For free kicks where you will likely want to cross the ball, or corner kicks, there will be a new targeting system. This will allow you a lot more control over where the ball will land. It's a big change from past systems that worked according to the amount of power put into the pass. We assume that the attributes of the player will impact the pass accuracy, but we're just assuming. Finally, changes are also being made to throw ins. You can run a few meters along the line, and even fake the release of the ball.
There were some surprising announcements regarding FIFA 17's official licenses, and we believe there's more surprises ahead (again, just a hunch, we've no inside source whispering secrets in our ear). The highlight is the inclusion of real coaches in the game. This was already already semi-present by way of names and photos in Ultimate Team mode, but in FIFA 17 coaches will be fully recreated within the game (it's a first for FIFA, however EA Sports already had the official coaches fully recreated for the Euro and World Cup games). For FIFA 17, EA Sports will only feature Premier League coaches, and only a few were confirmed - EA won't commit to recreating all the coaches in-game, but some big names have been confirmed. The new Manchester United manager, José Mourinho, will be fully recreated along with Jürgen Klopp (Liverpool), Josep Guardiola (Man C) and Arsène Wenger (Arsenal).
As for new league licenses, the only announcement so far was the Japanese league. The "J1 League" will be accurately recreated and introduce 18 clubs with names, emblems, and realistic kits. Another important nugget of news is the exclusive deal for the Spanish league, La Liga. This will not have any actual impact on FIFA 17, but it will be a blow to their main competitor, Pro Evolution Soccer. EA Sports also announced a partnership with Juventus, which will allow them to recreate the official stadium with more detail and offer realistic 3D versions of all the players in the team.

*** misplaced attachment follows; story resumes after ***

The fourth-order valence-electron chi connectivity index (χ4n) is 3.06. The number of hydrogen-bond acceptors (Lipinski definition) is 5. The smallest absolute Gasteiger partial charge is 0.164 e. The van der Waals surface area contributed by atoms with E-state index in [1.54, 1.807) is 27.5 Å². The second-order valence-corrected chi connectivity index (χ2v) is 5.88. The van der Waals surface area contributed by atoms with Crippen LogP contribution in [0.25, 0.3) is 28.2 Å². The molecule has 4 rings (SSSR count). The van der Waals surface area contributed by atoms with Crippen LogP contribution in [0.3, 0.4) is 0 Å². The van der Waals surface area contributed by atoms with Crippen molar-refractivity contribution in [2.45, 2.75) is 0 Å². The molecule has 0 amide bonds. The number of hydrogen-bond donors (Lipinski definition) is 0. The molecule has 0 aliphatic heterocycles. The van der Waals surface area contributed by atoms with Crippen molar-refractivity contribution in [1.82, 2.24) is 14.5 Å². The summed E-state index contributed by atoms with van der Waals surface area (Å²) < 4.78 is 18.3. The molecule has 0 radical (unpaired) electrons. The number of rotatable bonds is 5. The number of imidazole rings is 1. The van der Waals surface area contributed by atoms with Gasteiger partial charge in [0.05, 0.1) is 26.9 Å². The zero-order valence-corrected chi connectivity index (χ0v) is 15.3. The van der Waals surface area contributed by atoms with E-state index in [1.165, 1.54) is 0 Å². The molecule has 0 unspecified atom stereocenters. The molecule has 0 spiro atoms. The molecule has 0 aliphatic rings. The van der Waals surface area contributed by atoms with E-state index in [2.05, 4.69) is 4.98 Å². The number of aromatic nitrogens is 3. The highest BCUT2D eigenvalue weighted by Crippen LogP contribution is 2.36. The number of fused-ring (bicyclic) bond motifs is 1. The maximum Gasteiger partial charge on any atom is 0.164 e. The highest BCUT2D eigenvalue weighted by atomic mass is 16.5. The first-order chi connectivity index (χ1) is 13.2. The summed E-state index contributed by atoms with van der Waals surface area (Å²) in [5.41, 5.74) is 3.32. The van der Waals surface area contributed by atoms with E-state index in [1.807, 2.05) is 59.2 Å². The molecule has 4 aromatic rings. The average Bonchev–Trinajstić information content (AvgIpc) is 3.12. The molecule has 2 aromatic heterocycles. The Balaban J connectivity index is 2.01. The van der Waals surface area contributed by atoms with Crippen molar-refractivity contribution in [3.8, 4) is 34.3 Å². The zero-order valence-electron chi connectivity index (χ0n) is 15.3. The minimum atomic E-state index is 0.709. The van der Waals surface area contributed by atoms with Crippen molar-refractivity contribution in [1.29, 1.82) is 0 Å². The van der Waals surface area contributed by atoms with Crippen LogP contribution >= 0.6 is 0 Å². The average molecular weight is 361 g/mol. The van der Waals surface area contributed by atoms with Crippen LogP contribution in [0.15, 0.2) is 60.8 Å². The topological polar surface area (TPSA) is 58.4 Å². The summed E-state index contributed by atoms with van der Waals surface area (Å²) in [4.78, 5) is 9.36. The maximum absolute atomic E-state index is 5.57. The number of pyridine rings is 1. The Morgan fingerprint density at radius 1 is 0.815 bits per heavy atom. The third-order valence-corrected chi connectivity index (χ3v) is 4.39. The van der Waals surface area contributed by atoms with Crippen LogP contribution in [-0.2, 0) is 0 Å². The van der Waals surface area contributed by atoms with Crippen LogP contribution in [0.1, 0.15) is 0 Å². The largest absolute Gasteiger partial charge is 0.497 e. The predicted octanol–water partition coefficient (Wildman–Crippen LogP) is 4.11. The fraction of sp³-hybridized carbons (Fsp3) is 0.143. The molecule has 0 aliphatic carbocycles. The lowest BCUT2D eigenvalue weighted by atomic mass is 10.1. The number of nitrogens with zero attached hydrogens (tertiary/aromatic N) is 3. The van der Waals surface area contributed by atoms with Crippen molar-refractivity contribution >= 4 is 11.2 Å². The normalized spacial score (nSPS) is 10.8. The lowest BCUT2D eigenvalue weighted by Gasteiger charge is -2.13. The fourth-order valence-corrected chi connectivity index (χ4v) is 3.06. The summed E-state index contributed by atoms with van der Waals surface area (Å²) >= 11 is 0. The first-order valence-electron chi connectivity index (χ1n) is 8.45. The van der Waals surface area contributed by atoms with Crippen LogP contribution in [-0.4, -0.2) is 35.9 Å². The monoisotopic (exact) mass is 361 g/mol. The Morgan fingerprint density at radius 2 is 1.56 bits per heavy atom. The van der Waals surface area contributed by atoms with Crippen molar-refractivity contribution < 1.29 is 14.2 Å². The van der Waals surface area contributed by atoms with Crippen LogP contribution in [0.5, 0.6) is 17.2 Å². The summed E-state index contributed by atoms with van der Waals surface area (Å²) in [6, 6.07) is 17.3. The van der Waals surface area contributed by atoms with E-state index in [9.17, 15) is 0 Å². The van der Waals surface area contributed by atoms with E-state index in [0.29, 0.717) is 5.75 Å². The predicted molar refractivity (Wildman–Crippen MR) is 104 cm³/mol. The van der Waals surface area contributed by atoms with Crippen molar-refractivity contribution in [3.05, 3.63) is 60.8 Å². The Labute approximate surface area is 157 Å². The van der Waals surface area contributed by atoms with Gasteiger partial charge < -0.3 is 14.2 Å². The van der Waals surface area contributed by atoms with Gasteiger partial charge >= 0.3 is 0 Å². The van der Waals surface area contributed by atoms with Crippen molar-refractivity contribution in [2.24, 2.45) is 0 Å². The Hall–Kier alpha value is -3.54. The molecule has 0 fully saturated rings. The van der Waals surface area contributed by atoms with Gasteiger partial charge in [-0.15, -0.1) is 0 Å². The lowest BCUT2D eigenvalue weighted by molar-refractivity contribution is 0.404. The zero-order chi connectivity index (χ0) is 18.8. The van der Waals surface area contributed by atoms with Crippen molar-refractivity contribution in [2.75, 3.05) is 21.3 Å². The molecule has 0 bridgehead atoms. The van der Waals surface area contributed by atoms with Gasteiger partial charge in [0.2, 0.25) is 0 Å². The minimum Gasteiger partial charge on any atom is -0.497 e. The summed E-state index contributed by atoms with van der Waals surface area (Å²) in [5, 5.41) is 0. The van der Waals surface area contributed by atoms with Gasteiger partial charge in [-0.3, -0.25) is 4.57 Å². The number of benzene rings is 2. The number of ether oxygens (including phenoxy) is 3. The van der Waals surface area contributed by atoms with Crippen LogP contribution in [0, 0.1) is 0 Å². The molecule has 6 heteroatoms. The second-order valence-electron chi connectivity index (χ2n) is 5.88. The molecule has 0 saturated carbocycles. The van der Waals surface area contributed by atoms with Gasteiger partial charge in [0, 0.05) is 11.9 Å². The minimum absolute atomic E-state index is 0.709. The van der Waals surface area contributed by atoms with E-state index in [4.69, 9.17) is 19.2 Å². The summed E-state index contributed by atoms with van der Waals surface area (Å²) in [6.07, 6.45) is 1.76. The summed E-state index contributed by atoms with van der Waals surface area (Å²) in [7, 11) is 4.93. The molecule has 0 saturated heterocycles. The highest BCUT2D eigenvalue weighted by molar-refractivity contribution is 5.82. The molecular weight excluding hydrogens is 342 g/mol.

Gameplay and AI Tweaks
Despite all the big-name news, such as The Journey and the Frostbite engine, EA Sports assures that they haven't forgotten gameplay - and we all know FIFA 16 needed several improvements. The physics system and interactions between players, remains one of the more highly prioritised areas, and FIFA 17 will feature an evolution of that. Protecting the ball with the body will be an even more important element, and you can now do it in 360 degrees. Another novelty is that you can now try to "push" the opponent back, or forward, depending on whether you are defending or attacking. Strength should be one of the key attributes for this.
Passing has also changed, and according to EA Sports, it will now be easier to pass the ball to the team mate you actually intended - something that FIFA 15 and FIFA 16 were worse at compared to previous iterations. Shots also received some tweaking, both when it comes to how the ball moves in the air and on the ground. It will be possible to do a hard ground shot, and while heading, you can now direct it down for a bounce.
Artificial intelligence has been slightly improved, too, and will now be better when it comes to analysing open space on the pitch and identifying real opportunities to create danger. The runs made by AI controlled players will apparently be much more realistic, and they will even make fake runs and change their direction to deceive the opponent.
FIFA 17 is clearly an ambitious project for EA Sports, and it's possibly the most important FIFA since the transition to the new generation of hardware. In recent years we've witnessed a decline from FIFA, and EA Sports has to quickly change course, especially with the recent performance of PES fresh in mind. All these new features are impressive on paper, but we only hope they can actually combine to form a cohesive and a fantastic football simulator.